Acts 9 – Saul/Paul is converted, and we see he arose and was baptized. When he retells the story in Acts 22 we find Ananias telling him, “And now why do you delay, rise and be baptized and wash your sins away, calling on the name of the Lord.”

Acts 10 – Cornelius, the first Gentile convert, Peter commands him to be baptized in the name of Jesus. Acts 16 – Lydia is converted, the Lord opened her heart to pay attention we’re told, then she was baptized. Same chapter we find the Jailer believes, and he was baptized. Acts 18 – Crispus, we are told, believed and was baptized.

Acts 19 – disciples of John the Baptist – knew of John’s baptism, but when the need based on the connection to Jesus’ death, burial and resurrection is explained, they are baptized in name of Jesus.

There are a couple of other accounts in Acts of people “believing” with no mention of baptism, but to the Jew of the 1st Century, believing without following through with the necessary action was nonsense. To truly believe, you followed through. We can easily assume they did so.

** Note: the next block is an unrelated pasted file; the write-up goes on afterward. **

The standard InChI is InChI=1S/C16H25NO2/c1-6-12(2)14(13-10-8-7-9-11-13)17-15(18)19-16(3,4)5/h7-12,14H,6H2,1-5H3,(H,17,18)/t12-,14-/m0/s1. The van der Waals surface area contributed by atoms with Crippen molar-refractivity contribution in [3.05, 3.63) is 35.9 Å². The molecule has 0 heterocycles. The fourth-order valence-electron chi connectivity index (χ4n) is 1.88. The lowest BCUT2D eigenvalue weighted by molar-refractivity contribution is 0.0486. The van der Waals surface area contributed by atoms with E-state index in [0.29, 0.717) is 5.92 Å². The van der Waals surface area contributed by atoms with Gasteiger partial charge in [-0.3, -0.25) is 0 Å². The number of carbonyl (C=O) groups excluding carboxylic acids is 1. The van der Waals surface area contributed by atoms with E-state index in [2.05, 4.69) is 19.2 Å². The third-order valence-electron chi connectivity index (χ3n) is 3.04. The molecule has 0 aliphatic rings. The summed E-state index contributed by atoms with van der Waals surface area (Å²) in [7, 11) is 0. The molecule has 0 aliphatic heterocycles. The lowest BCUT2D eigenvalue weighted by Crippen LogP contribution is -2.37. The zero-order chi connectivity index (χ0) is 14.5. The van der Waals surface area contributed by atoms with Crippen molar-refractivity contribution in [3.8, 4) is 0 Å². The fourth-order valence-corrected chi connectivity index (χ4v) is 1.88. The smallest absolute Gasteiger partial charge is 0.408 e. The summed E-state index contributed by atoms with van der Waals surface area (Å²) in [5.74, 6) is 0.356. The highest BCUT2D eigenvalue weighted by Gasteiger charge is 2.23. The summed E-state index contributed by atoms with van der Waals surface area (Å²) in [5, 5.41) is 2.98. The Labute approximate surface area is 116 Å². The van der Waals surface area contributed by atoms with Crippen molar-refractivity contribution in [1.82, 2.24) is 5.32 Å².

Join the above examples from Acts with the strait-forward instruction of Jesus and his apostles and it is pretty compelling. Jesus said, “Go therefore and make disciples of all nations, baptizing them in the name of the Father and of the Son and of the Holy Spirit.” (Matt. 28:19). The Apostle Paul provides the explanation for what baptism accomplishes, “Do you not know that all of us who have been baptized into Christ Jesus were baptized into his death? We were buried with him by baptism into death in order that, just as Christ was raised from the dead by the glory of the Father, we too might walk in newness of life.” (Romans 6:3, 4) We also find that through baptism we are clothed with Christ, hiding our sins while allowing God to see us through the righteousness of Jesus (Galatians 3: 26, 27).

There’s nothing magical about being dunked in water in itself, but when predicated by genuine faith in Jesus Christ as Lord and Savior, it is a step of that faith we must not neglect.

…having been buried with him (Jesus) in baptism in which you were also raised with him through faith in the powerful working of God, who raised him from the dead. (Colossians 2:11,12)